"A pregnant unwed mother can’t use Facebook alone to notify the father about the baby before putting the child up for adoption, Oklahoma’s highest civil court has ruled."
Facebook! People use it a lot; therefore, publishers want to be a part of it. Everyone wants to know: How can our publication succeed in this strange new media landscape? How can we get Facebook users to come to our site, instead of all the other sites? Today, in a post called "How to Drive Referrals to your Digital Properties"—wait, no, it's just called "Drive Referrals to your Digital Properties"—Facebook posted some advice:
First, the basics:
1. Post frequently 2. Share links, photos, and a variety of content
Then, go native. Be social!
3. Upload videos to Facebook with a call to action 4. Create content with [...]
The first mainstream story about the now-notorious Facebook "psychology experiment" study was cautious, even sober. "Even online, emotions can be contagious," New Scientist's headline said. It maintained its tone: [Facebook] manipulated which posts showed up on the news feeds of more than 600,000 Facebook users. For one week, some users saw fewer posts with negative emotional words than usual, while others saw fewer posts with positive ones. …
People were more likely to use positive words in Facebook posts if they had been exposed to fewer negative posts throughout the week, and vice versa. The effect was significant, though modest.
This story was doomed, in the internet sense, from [...]
The internet is vast and wild and unknowable and full of potential, unless you are a website. If you are a website, you depend on traffic. And if you depend on traffic, you know that it comes from just a few different places. Facebook is a big one, and for many sites the biggest. Pinterest is enormous, staggeringly so, for sites that overlap with Pinterest's audience. LinkedIn sends a lot of people if you write about business or self-help; Twitter sends a very modest and modestly valuable stream of people to stories about the news. In other words, in 2014, normal people read the internet mostly on their phones, [...]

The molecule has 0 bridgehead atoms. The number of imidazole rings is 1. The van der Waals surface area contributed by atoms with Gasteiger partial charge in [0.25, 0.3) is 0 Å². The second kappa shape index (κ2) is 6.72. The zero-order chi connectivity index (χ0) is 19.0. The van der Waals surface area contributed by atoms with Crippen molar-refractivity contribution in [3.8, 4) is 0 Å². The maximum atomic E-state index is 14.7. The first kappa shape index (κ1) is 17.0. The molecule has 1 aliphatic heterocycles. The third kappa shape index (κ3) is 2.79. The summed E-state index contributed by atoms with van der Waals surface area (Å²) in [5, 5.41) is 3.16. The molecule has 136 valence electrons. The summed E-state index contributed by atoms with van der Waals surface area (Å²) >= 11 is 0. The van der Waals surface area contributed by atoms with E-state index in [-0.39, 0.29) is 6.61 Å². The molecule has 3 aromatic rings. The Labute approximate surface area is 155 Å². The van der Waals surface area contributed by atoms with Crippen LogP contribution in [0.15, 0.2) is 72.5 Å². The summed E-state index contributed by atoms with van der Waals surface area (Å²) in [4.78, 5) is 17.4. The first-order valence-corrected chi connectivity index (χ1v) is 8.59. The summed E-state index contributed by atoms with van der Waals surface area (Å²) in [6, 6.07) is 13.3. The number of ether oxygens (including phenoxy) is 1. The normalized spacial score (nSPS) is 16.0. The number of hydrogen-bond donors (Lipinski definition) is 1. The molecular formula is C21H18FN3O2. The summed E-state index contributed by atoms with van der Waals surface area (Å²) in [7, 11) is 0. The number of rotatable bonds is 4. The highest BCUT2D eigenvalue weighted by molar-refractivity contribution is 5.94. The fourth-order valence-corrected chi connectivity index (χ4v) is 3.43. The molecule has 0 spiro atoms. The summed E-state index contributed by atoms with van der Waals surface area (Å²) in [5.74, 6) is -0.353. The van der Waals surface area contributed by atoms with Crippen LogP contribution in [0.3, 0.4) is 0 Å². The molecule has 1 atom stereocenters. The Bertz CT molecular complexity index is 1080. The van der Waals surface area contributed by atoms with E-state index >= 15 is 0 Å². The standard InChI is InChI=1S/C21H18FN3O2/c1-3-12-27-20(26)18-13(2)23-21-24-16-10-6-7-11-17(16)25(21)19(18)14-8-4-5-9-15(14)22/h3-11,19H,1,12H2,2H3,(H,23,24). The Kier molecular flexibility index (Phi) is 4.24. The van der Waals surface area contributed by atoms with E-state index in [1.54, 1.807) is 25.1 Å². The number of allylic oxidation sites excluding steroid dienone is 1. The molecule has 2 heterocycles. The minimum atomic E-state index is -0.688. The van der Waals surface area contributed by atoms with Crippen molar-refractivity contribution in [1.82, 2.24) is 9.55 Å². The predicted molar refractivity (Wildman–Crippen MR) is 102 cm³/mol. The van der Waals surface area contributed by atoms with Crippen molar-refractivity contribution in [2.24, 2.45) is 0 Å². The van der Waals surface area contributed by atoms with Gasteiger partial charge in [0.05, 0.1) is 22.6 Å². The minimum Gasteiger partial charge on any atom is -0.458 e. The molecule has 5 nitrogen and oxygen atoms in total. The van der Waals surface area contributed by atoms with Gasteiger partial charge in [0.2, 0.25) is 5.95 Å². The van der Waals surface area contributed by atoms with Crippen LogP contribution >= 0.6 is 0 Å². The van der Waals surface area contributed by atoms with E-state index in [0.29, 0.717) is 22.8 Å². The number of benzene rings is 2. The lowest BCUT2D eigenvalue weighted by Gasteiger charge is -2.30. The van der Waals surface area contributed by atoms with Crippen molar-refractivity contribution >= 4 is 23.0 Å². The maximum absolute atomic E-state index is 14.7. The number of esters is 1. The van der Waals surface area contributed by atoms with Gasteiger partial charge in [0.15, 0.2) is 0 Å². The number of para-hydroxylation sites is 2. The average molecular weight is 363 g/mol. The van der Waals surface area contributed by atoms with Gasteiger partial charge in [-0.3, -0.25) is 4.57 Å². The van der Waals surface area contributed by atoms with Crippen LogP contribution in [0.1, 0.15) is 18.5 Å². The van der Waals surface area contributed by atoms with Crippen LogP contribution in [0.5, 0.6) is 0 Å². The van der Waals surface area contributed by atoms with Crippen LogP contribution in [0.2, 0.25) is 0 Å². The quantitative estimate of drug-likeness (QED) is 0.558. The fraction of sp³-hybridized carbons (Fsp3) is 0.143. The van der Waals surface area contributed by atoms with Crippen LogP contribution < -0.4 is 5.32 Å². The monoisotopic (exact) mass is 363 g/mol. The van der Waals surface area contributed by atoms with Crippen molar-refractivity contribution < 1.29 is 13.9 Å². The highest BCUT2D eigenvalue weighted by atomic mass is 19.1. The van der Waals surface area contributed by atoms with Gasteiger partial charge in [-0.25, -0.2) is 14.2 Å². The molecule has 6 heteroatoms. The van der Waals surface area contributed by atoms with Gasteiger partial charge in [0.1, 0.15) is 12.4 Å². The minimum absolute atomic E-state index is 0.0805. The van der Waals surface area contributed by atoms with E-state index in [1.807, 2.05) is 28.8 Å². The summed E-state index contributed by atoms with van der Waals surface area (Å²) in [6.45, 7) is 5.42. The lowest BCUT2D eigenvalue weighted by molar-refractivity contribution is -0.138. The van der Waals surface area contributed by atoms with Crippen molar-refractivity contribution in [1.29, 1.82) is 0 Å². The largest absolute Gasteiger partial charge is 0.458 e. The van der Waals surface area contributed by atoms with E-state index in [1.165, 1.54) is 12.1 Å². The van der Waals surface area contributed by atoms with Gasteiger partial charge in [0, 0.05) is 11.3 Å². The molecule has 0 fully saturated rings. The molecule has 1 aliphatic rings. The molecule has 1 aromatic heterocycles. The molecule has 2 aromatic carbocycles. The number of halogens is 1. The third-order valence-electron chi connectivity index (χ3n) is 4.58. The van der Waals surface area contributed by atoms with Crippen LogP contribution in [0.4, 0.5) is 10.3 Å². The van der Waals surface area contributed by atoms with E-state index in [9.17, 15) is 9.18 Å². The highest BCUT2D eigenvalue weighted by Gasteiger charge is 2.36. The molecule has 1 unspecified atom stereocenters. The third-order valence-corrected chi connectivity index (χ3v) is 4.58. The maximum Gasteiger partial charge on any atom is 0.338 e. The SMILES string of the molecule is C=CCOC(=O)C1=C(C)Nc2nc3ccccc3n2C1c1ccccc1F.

Nothing will replace the “like” button on our Facebook pages. But does it say enough? Even with the fine suggestion from Facebook engineers of a “sympathize” button, we’re still handcuffed to a simple abstraction—“like”—when what we really mean is so much more specific.
• This post has my name on it.
• Historically I’ve “liked” stuff like this.
• Don’t dislike.
• Great photo of you! (Shitty photo of me!)
• Ha ha ha!—I think I understand.
• A lot of my friends have “liked” this.
• Inside joke?
• Missing word?
• LOL’d… didn’t quiiite ROTFL.
• Think you’re attractive.[...]
TWC goes to Comcast. This chart helps put it in to perspective. pic.twitter.com/XmlAZvOE3Y
— James Gross (@James_Gross) February 13, 2014
That chart above went around a bit last night, with the news of the purchase of Time Warner by Comcast for $45.2 billion. It compares the "market value" of LinkedIn, Twitter, Facebook and Google v. the "market value" of CBS, Viacom, Disney, Comcast and Time Warner Cable. You know, the new establishment v. those stupid old dinosaurs. Hmm, how else could we compare these companies?
Oh right, how about by that crazy out-of-fashion metric: by the money they make? I made you a chart! Here's that [...]